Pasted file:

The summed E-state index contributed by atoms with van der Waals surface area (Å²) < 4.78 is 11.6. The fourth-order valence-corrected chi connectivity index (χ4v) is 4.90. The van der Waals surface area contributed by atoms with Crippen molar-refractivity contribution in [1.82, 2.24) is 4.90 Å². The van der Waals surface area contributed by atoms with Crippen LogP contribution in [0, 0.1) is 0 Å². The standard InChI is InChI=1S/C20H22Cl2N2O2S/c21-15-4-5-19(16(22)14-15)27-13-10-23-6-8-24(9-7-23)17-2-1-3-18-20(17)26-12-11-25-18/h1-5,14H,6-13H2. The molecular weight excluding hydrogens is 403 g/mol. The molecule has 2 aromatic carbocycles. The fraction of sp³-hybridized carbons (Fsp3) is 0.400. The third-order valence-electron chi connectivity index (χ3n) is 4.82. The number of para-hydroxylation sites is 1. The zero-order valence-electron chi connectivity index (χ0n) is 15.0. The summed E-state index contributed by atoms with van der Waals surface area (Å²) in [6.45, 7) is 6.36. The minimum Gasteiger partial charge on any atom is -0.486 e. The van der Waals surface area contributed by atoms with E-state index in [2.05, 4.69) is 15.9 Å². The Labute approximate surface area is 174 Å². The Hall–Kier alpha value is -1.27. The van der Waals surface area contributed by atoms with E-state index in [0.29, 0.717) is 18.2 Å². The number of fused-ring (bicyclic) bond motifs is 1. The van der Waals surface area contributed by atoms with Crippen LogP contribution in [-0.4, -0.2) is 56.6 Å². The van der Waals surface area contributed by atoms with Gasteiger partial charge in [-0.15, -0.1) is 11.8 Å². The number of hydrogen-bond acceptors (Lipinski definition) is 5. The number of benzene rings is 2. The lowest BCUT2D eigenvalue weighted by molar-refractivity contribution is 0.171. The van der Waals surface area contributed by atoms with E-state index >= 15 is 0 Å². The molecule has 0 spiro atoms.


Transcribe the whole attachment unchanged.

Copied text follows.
The summed E-state index contributed by atoms with van der Waals surface area (Å²) < 4.78 is 11.6. The fourth-order valence-corrected chi connectivity index (χ4v) is 4.90. The van der Waals surface area contributed by atoms with Crippen molar-refractivity contribution in [1.82, 2.24) is 4.90 Å². The van der Waals surface area contributed by atoms with Crippen LogP contribution in [0, 0.1) is 0 Å². The standard InChI is InChI=1S/C20H22Cl2N2O2S/c21-15-4-5-19(16(22)14-15)27-13-10-23-6-8-24(9-7-23)17-2-1-3-18-20(17)26-12-11-25-18/h1-5,14H,6-13H2. The molecular weight excluding hydrogens is 403 g/mol. The molecule has 2 aromatic carbocycles. The fraction of sp³-hybridized carbons (Fsp3) is 0.400. The third-order valence-electron chi connectivity index (χ3n) is 4.82. The number of para-hydroxylation sites is 1. The zero-order valence-electron chi connectivity index (χ0n) is 15.0. The summed E-state index contributed by atoms with van der Waals surface area (Å²) in [6.45, 7) is 6.36. The minimum Gasteiger partial charge on any atom is -0.486 e. The van der Waals surface area contributed by atoms with E-state index in [2.05, 4.69) is 15.9 Å². The Labute approximate surface area is 174 Å². The Hall–Kier alpha value is -1.27. The van der Waals surface area contributed by atoms with E-state index in [0.29, 0.717) is 18.2 Å². The number of fused-ring (bicyclic) bond motifs is 1. The van der Waals surface area contributed by atoms with Crippen LogP contribution in [-0.4, -0.2) is 56.6 Å². The van der Waals surface area contributed by atoms with Gasteiger partial charge in [-0.15, -0.1) is 11.8 Å². The number of hydrogen-bond acceptors (Lipinski definition) is 5. The number of benzene rings is 2. The lowest BCUT2D eigenvalue weighted by molar-refractivity contribution is 0.171. The van der Waals surface area contributed by atoms with E-state index >= 15 is 0 Å². The molecule has 0 spiro atoms.